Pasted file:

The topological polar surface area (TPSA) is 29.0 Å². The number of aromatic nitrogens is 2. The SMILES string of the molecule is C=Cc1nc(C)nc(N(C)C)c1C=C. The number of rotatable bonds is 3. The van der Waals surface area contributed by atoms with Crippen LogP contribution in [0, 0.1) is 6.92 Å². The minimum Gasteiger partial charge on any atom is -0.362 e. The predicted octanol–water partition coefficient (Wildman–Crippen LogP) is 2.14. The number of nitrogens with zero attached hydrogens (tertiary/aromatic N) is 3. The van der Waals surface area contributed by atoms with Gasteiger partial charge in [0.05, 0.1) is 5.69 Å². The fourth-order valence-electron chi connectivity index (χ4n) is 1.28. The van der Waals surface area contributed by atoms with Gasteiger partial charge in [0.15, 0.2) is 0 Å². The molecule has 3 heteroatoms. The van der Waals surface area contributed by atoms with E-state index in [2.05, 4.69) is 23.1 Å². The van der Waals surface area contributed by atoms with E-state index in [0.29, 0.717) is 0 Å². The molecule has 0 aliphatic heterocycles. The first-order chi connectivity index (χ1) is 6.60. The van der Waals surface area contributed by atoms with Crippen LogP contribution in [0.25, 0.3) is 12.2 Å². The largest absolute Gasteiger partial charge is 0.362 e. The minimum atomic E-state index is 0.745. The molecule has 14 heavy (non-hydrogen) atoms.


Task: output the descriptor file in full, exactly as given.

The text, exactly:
The topological polar surface area (TPSA) is 29.0 Å². The number of aromatic nitrogens is 2. The SMILES string of the molecule is C=Cc1nc(C)nc(N(C)C)c1C=C. The number of rotatable bonds is 3. The van der Waals surface area contributed by atoms with Crippen LogP contribution in [0, 0.1) is 6.92 Å². The minimum Gasteiger partial charge on any atom is -0.362 e. The predicted octanol–water partition coefficient (Wildman–Crippen LogP) is 2.14. The number of nitrogens with zero attached hydrogens (tertiary/aromatic N) is 3. The van der Waals surface area contributed by atoms with Gasteiger partial charge in [0.05, 0.1) is 5.69 Å². The fourth-order valence-electron chi connectivity index (χ4n) is 1.28. The van der Waals surface area contributed by atoms with Gasteiger partial charge in [0.15, 0.2) is 0 Å². The molecule has 3 heteroatoms. The van der Waals surface area contributed by atoms with E-state index in [2.05, 4.69) is 23.1 Å². The van der Waals surface area contributed by atoms with E-state index in [0.29, 0.717) is 0 Å². The molecule has 0 aliphatic heterocycles. The first-order chi connectivity index (χ1) is 6.60. The van der Waals surface area contributed by atoms with Crippen LogP contribution in [0.25, 0.3) is 12.2 Å². The largest absolute Gasteiger partial charge is 0.362 e. The minimum atomic E-state index is 0.745. The molecule has 14 heavy (non-hydrogen) atoms.